LGBTQ youth face terrifying new threats. How should the Jewish community respond?
Hayden Cohen, a trans high schooler from Houston, Texas, has found moments of queer joy in recent months.
They’ve baked rainbow cookies, distributed rainbow flags and decked their high school’s halls with rainbow stickers with friends in their gay-straight alliance.
But those kinds of moments, Cohen said, have lately become “the only things keeping people proud and out of the closet.”
LGBTQ rights are under a new wave of assault as Republican lawmakers have introduced hundreds of anti-LGBTQ bills nationwide seeking to ban trans youth from playing sports, limit the extent to which teachers can discuss sexuality and gender in the classroom, and more. Perhaps most severely, a recent Texas directive categorized the delivery of gender-affirming care to trans youth as child abuse.
And fear has only increased among queer communities with the news that the Supreme Court is likely to overturn abortion rights, as the legal reasoning behind Roe v. Wade is similar to that which serves as the backbone for many of the court’s rulings upholding LGBTQ rights.
The fact that these laws have “been so easily passed, that there can be laws that affect me significantly one day — that scares me,” said Cohen, who has become active in advocating for trans rights before school boards and politicians. “That day may be coming closer than I thought.” Health experts warn that politicizing a person’s identity can increase stress and stigma, leaving LGBTQ youth at even higher risk of substance abuse and suicide. Nearly half of LGBTQ youth seriously considered attempting suicide during 2021, according to a survey from the Trevor Project.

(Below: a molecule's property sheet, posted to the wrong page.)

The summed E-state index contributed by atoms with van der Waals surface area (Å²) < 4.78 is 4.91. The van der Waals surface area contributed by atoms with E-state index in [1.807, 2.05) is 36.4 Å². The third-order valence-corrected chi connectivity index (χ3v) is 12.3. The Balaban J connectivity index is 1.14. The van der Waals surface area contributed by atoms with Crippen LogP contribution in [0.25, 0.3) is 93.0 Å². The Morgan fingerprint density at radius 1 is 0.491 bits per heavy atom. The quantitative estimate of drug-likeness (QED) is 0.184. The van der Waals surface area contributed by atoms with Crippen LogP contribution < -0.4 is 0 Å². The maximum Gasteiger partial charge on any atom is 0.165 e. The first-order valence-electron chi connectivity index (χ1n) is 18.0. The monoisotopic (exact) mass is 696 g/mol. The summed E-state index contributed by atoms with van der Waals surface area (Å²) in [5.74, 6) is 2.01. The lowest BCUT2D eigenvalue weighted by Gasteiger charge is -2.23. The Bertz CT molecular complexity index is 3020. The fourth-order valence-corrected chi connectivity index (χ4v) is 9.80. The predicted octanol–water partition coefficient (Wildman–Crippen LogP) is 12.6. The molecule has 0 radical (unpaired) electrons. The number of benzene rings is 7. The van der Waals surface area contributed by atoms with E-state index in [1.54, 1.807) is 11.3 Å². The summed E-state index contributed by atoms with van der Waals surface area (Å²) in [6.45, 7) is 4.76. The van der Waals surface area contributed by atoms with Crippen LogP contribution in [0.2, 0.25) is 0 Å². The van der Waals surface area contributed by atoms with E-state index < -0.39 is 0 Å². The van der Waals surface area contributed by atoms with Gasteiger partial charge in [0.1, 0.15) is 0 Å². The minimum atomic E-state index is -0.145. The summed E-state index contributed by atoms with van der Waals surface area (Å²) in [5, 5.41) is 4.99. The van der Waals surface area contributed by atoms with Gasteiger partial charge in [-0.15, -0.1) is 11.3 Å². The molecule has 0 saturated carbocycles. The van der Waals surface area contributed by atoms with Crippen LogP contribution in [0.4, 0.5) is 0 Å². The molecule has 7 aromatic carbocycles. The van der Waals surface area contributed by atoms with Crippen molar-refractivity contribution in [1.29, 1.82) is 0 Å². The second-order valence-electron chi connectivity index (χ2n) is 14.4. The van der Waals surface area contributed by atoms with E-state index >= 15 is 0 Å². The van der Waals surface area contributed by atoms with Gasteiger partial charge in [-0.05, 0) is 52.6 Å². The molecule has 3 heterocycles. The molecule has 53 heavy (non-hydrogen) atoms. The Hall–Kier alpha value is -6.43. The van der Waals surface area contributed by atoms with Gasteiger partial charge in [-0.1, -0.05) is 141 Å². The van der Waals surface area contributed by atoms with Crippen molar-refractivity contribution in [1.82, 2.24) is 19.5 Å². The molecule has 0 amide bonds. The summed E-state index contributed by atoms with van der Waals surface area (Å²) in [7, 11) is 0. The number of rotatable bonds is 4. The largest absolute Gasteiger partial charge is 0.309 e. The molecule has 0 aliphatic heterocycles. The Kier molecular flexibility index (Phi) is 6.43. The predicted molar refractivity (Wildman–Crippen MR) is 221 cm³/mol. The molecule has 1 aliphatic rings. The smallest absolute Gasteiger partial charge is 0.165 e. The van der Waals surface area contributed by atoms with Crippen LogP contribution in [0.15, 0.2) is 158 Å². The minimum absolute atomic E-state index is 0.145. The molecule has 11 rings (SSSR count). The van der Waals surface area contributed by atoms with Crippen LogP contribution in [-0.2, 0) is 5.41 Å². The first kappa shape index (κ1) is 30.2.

We spoke to a number of Jewish leaders responding to this wave of anti-LGBTQ legislation about what makes protecting queer youth a Jewish issue. Some, like Cohen, noted that the Talmud mentions six genders. Others highlighted tikkun olam, or the Jewish concept of making the world a better place. And others still spoke to pikuach nefesh, the principle in Jewish law that the necessity of saving a human being’s life comes before almost any other religious rule.
“It is part of my job to make sure that people who are being oppressed and marginalized are being protected and loved,” said Rabbi Eleanor Steinman of Austin’s Temple Beth Shalom.
“That is an authentic expression of the Jewish values I hold most dear.”
“Fighting anti-LGBTQ legislation is who we are as Jews”
More than 30 years ago, Dr. Morissa Ladinsky, who works at the only medical center providing youth with gender-affirming care in the South, got chills at her medical school graduation while reciting the Hippocratic oath.